Seperated into interesting chapters, Out and About projects might include a graphic skateboard ramp, a kite or perfect picnic snacks. Studio projects will inspire you to use vintage postcards as art, go pom pom crazy and make an inspiration wall out of just about anything. Home projects are more along the lines of dream catchers, mobiles and cake stencils. It’s all good, really. Beautiful photography from Chris Middleton completes this crafters dream of a book; all at once Find and Keep is interesting, inspirational and practical. What more could you want?
My favourite thing about writing this blog is all the awesome projects I’ve found that I want to make, including the things we could do for a window display… My least favourite thing is now I really want to buy it! Hardback, $39.95.
Our cooking section is quite literally overflowing with all these new books we’re receiving. There’s something for everyone here at the moment you can’t go wrong. If you fancy something Asian perhaps pick up Luke Nguyen’s Greater Mekong. There’s lots to suit anyone who feels like Italian; Nigelissima is Nigella Lawson’s new book, already proving popular. For pizza Pete Evans has a new one out and Theo Kalogeracos’ popular book from a few of years ag
o Theo & Co has been revamped in Theo & Co Take 2.
Jamie Oliver’s 15 Minute Meals is, we’ve heard, easier to use than the
insanely popular 30 Minute Meals; we’re sure it won’t last long as Christmas draws ever closer. Matt Preston is the last Masterchef judge to bring out a cookbook (perhaps because he’s not actually a chef) and I already want to eat (and make, I suppose) his macaroni cheese recipe. Matt Preston’s 100 Best Recipes is home cooking you can actually do! Yes please.
If desserts are more your style Darren Purchese of Burch & Purchese has Sweet Studio for you accomplished bakers and Gabriel Gate has picked his 100 Best cakes and desserts for his new book.
You need never look at the pantry feeling uninspired again, and I’ve only mentioned a fraction of the books weighing down our shelves at the moment. So many wonderful choices, so little time.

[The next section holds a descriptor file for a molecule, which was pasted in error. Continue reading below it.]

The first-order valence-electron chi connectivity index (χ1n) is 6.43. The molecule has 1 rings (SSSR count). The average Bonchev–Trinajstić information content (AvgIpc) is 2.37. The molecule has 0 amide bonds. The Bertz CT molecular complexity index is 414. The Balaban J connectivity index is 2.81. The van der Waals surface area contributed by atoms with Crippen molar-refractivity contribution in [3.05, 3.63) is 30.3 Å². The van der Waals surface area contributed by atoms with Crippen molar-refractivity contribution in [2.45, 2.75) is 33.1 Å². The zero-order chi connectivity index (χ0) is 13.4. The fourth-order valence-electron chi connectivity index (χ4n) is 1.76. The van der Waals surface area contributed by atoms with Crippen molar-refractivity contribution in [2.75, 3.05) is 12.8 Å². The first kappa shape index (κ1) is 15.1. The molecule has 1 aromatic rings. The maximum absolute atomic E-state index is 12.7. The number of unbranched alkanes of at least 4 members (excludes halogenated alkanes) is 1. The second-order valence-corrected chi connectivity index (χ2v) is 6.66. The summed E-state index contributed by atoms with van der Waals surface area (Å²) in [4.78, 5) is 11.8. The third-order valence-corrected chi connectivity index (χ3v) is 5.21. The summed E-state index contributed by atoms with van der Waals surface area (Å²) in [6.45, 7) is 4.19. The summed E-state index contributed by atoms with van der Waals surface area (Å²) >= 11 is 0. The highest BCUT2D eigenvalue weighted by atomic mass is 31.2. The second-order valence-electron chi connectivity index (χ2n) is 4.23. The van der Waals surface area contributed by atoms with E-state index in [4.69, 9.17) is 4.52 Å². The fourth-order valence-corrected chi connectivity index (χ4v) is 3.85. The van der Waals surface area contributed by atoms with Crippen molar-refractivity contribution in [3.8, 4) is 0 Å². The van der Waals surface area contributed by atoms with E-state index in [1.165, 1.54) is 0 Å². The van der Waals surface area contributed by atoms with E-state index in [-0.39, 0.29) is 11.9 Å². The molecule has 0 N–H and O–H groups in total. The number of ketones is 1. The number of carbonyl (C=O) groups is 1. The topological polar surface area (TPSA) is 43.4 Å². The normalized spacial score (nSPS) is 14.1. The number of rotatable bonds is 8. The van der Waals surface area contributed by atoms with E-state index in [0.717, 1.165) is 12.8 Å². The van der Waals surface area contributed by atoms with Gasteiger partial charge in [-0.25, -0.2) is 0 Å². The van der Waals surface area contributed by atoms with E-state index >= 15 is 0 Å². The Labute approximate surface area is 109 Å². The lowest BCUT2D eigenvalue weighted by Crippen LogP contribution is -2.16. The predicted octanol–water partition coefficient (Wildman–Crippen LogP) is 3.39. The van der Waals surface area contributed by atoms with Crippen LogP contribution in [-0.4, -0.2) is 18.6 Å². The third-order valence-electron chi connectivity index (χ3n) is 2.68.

Insulting book titles are a good attention grabber; but it was the subtitle of David McRaney’s You Are Not So Smart that really drew me in. “Why your memory is MOSTLY FICTION, why you have too many FRIENDS ON FACEBOOK and 46 Other Ways You’re Deluding Yourself.” I studied psychology at university so McRaney is very much in my wheel house here, but this is a book for people with even a passing interest in the way we think and behave. Pop psychology has a bit of a negative stigma that it doesn’t really deserve but McRaney’s blog of the same name is doing its bit to remind everyone that psychology can be cool. It’s interesting to read about the misconceptions that govern the way we think and live but people generally don’t enjoy having every sentence end in (Boredom, 1999), or have access to psychological journals for light reading.
So have you ever wondered more about why you Procrastinate (Chapter 6)? Or the benefits and costs of group work (Social Loafing, Chpt 35)? In the chapter on the Bystander Effect, McRaney will have you shocked and appalled at our tendency to defer responsibility onto others, a tendency that gets worse the more ‘others’ are around. Chapter 13 on Brand Loyalty is a good one:
“The Misconception: You prefer the things you own over the things you don’t because you made rational choices when you bought them.
The Truth: You prefer the things you own because you rationalise your past choices to protect your sense of self.”
Disappointed? Fascinated? Intrigued even? This could be the book for you. As for why you have too many friends on facebook well, you might have to read it to find that out…
With many of the big supermarkets and department stores doing a pretty good job of convincing everyone Christmas is just around the corner, it’s not too surprising that some great gifty Christmas releases are now gracing our shelves. The John Lennon Letters is edited by The Beatles official biographer, Hunter Davies, published with special permission from Yoko Ono. Take in a range of Lennon’s letters, lists, doodles, postcards and notes written to a surprising range or friends, family, newspapers and even the laundry. 250 missives make up this collection found through dealers and collectors along with original recipients, organised in chronological order. Reproductions of many of the notes along with doodles and cartoons mean this is a visual journey as well as a literary one, providing a fascinating window into the mind of such an iconic musician and artist. The John Lennon Letters will make a wonderful, lasting gift this holiday season. Even if its for yourself…Hardback, $45.
Two years ago a huge best seller for Xmas was Jamie Oliver’s 30 minute meals. This year, he has cut the cooking time down even further and we have 15 minute meals. It’s only just arrived so I haven’t road tested any recipes yet, but it’s sure to get a lot of people boiling their kettles and warming pans in preparation. As you would expect, you do need to have a well stocked pantry, and to follow the recipes carefully. Chapters are arranged by main ingredient, chicken, beef, fish, pasta etc.
So what’s for dinner? $50